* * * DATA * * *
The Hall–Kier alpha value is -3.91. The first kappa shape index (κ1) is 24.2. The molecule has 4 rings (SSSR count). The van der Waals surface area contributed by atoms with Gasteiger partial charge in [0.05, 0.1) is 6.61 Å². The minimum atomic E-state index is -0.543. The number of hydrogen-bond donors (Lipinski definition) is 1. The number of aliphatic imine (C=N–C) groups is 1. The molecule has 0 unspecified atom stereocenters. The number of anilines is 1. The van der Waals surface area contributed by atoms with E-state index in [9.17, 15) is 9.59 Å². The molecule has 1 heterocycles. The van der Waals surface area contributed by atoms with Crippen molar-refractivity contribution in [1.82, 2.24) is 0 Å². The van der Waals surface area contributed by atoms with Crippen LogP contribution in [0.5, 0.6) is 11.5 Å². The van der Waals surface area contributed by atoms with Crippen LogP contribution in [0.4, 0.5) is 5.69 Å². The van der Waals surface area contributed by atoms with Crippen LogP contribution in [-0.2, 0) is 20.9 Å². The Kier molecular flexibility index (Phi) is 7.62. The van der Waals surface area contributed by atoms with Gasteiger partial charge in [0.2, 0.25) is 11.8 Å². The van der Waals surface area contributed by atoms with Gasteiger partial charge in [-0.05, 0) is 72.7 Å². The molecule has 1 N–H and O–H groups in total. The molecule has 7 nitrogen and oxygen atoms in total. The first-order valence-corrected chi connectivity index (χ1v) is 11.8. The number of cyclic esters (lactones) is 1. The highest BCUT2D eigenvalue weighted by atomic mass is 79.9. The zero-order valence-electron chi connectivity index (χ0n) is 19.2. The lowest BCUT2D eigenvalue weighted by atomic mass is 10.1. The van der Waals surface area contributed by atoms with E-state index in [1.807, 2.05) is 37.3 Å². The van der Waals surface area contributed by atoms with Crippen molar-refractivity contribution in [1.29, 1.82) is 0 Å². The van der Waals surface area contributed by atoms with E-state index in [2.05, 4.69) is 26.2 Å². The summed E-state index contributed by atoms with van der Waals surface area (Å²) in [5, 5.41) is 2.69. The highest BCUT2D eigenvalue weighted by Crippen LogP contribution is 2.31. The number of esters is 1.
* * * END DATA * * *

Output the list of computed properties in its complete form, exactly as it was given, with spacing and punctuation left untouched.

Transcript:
The Hall–Kier alpha value is -3.91. The first kappa shape index (κ1) is 24.2. The molecule has 4 rings (SSSR count). The van der Waals surface area contributed by atoms with Gasteiger partial charge in [0.05, 0.1) is 6.61 Å². The minimum atomic E-state index is -0.543. The number of hydrogen-bond donors (Lipinski definition) is 1. The number of aliphatic imine (C=N–C) groups is 1. The molecule has 0 unspecified atom stereocenters. The number of anilines is 1. The van der Waals surface area contributed by atoms with E-state index in [9.17, 15) is 9.59 Å². The molecule has 1 heterocycles. The van der Waals surface area contributed by atoms with Crippen molar-refractivity contribution in [1.82, 2.24) is 0 Å². The van der Waals surface area contributed by atoms with Crippen LogP contribution in [0.5, 0.6) is 11.5 Å². The van der Waals surface area contributed by atoms with Crippen LogP contribution in [0.4, 0.5) is 5.69 Å². The van der Waals surface area contributed by atoms with Crippen LogP contribution in [-0.2, 0) is 20.9 Å². The Kier molecular flexibility index (Phi) is 7.62. The van der Waals surface area contributed by atoms with Gasteiger partial charge in [0.2, 0.25) is 11.8 Å². The van der Waals surface area contributed by atoms with Gasteiger partial charge in [-0.05, 0) is 72.7 Å². The molecule has 1 N–H and O–H groups in total. The molecule has 7 nitrogen and oxygen atoms in total. The first-order valence-corrected chi connectivity index (χ1v) is 11.8. The number of cyclic esters (lactones) is 1. The highest BCUT2D eigenvalue weighted by atomic mass is 79.9. The zero-order valence-electron chi connectivity index (χ0n) is 19.2. The lowest BCUT2D eigenvalue weighted by atomic mass is 10.1. The van der Waals surface area contributed by atoms with E-state index in [1.807, 2.05) is 37.3 Å². The van der Waals surface area contributed by atoms with Crippen molar-refractivity contribution in [1.29, 1.82) is 0 Å². The van der Waals surface area contributed by atoms with E-state index in [2.05, 4.69) is 26.2 Å². The summed E-state index contributed by atoms with van der Waals surface area (Å²) in [5, 5.41) is 2.69. The highest BCUT2D eigenvalue weighted by Crippen LogP contribution is 2.31. The number of esters is 1.